You asked Times readers to send you their favorite recipes from the paper, which seems like a nicely democratic way to make your selections. But if you were a reader answering this call, what recipes would you have sent in to the author of The Essential New York Times Cookbook (and did they make the cut?)?
The truth is that when I was a reporter, I was so busy working on my own stories that I didn’t have time to cook from the Times’s food pages. One of the great joys of working on this project was getting a chance to cook recipes by colleagues like Marian Burros, Florence Fabricant, Molly O’Neill and Mark Bittman
As in any cookbook, there are going to be recipes that enjoy perennial popularity with readers and those that get neglected because they seem to lack an obvious wow factor. Please save us from ourselves and shine a light on a couple recipes you fear may not get the attention they deserve.
Sea Bass in Grappa
Bolzano Apple Cake
Delicate Bread Pudding
Broccoli Puree with Ginger
Beets in Lime Cream
While writing this book, you also launched food52.com, a first-of-its-kind recipe site that combines the expertise of you and co-creator, Merrill Stubbs, with the creativity of home cooks and social media. As newspapers and magazines struggle, do you believe sites like food52.com will become the new chroniclers of American gastronomy?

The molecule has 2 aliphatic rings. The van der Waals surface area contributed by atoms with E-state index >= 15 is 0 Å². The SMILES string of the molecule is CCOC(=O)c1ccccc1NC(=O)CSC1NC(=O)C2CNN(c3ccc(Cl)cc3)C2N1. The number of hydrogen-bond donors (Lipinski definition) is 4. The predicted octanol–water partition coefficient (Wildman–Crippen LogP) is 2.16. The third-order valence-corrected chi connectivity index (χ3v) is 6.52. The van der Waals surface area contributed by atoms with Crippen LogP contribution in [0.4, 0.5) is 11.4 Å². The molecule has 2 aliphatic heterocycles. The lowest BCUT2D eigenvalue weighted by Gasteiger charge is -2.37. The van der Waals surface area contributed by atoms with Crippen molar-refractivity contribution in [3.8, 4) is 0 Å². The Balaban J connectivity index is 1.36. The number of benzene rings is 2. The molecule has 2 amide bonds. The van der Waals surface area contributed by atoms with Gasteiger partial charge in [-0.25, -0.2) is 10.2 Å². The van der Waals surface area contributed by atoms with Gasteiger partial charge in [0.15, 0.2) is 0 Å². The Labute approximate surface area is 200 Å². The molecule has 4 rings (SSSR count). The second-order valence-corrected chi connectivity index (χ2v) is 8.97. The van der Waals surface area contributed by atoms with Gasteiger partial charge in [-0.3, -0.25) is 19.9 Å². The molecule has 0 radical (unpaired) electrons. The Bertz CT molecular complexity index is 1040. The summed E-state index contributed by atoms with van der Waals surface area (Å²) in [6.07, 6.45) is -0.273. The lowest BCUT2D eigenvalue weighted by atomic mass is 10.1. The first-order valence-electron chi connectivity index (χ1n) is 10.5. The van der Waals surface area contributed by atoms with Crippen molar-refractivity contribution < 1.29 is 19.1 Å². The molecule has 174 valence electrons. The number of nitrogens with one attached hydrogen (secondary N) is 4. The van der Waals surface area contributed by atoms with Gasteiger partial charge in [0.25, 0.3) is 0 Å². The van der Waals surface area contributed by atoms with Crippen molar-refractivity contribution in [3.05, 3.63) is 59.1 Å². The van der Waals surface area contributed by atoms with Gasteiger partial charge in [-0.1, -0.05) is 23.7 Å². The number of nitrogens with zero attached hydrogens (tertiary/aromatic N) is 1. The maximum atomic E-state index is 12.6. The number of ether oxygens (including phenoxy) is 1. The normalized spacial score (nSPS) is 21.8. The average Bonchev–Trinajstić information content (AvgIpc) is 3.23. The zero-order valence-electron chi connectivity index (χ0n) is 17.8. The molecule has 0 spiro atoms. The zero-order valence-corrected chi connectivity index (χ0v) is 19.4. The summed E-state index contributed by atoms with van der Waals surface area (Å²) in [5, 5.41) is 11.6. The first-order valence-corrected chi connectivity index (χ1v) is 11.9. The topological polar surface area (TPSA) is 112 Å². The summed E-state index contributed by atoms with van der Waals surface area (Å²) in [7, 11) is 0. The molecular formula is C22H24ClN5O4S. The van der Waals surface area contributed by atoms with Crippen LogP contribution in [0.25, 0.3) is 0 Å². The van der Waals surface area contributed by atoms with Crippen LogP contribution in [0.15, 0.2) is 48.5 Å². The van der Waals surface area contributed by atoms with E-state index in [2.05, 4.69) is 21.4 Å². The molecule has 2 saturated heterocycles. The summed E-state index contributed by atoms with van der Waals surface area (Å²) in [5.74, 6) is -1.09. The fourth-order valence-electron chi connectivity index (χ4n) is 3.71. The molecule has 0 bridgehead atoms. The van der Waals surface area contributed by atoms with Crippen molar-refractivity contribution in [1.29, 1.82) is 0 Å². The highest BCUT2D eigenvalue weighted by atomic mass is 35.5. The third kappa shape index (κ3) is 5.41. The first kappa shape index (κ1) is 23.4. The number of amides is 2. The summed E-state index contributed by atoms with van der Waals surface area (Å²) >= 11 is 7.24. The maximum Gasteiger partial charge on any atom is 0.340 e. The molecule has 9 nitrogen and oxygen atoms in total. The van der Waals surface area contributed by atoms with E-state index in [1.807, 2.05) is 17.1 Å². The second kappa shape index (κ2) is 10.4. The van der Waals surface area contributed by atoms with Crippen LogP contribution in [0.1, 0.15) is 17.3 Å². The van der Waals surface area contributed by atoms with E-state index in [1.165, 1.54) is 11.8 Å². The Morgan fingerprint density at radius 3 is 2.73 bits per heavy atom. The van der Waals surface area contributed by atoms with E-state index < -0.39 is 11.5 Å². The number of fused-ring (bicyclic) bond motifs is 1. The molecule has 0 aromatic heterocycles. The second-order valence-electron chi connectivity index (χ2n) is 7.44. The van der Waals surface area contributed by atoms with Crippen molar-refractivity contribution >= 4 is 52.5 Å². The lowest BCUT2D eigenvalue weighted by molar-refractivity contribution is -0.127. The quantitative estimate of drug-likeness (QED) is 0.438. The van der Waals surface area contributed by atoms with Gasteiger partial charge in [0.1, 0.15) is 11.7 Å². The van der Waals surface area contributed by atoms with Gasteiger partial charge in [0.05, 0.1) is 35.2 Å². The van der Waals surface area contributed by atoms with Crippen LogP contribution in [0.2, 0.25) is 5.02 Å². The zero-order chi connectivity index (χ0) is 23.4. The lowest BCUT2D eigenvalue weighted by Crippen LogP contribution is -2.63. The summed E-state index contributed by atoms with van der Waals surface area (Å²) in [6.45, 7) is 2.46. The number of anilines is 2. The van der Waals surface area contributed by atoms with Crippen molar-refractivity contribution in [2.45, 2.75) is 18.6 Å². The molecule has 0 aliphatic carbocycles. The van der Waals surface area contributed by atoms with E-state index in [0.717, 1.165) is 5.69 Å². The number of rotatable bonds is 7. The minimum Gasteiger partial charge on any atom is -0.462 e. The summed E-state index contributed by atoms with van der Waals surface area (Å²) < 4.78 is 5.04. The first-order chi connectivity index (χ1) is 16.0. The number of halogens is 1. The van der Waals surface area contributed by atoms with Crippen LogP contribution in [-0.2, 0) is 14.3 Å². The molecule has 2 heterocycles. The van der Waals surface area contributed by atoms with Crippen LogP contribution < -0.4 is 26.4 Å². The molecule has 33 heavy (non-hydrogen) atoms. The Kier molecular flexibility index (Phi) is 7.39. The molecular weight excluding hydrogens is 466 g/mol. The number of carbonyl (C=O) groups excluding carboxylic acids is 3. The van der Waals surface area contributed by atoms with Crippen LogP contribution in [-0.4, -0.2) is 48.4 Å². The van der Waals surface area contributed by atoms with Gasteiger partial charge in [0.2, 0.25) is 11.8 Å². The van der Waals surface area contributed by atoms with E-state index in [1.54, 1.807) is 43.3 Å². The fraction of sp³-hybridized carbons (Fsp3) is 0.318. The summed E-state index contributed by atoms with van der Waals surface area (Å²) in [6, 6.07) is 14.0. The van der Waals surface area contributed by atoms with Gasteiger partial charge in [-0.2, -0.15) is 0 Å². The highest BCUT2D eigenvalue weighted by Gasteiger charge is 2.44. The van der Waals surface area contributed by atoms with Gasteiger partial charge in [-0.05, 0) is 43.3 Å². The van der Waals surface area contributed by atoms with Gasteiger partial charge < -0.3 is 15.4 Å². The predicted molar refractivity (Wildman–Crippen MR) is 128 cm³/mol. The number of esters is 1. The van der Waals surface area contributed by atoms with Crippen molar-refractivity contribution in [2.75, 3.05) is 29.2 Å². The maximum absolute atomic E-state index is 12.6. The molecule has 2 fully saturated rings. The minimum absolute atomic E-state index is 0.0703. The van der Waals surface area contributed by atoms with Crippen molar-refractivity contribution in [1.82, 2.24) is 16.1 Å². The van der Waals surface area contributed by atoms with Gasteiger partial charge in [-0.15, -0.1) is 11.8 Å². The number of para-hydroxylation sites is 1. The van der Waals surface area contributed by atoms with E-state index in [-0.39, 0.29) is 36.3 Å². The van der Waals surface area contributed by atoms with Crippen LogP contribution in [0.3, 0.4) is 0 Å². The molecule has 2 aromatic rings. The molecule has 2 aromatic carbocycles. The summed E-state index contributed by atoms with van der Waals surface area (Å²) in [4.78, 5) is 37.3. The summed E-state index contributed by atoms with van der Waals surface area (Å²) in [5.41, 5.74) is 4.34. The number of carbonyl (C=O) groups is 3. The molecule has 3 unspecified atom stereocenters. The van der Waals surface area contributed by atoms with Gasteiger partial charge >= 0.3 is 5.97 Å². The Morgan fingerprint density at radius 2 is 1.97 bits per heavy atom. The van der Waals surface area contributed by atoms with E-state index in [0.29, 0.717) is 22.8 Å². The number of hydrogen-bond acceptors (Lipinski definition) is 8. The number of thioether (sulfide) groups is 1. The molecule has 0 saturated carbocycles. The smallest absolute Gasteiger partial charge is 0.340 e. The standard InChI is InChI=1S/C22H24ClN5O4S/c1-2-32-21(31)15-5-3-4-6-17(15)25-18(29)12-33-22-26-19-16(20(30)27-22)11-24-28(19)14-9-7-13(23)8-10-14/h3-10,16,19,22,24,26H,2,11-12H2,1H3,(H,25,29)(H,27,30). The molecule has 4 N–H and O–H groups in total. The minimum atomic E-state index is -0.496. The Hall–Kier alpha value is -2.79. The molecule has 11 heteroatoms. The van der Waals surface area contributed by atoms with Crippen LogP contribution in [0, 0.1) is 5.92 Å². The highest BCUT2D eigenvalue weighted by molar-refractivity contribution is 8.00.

I hope so – we’ve found our system of crowd-sourcing and curation immensely effective and rewarding. The ideas and recipes from the crowd are filled with soul and experience, and that’s hard to replicate with a single voice. That doesn’t mean there isn’t a need for experts and great writers, but I think we’ve managed to highlight another path to shaping the food conversation. The fluidity of the internet allows you to instantly see emerging trends and moods and changes, and at food52, you get a pure distillation of all of this from the people who are in the trenches, cooking at home and thinking about food day after day.
I want to thank Amanda for taking the time to answer my questions. I need to go read the Beets in Lime Cream recipe right now (I seem to be cooking beets about once a week lately). Do any of you have the book yet? Will you buy it? I would love to know if you've tried any of the recipes and how they turned out. Sound off in the comment section, and please leave your links if you've blogged about the book!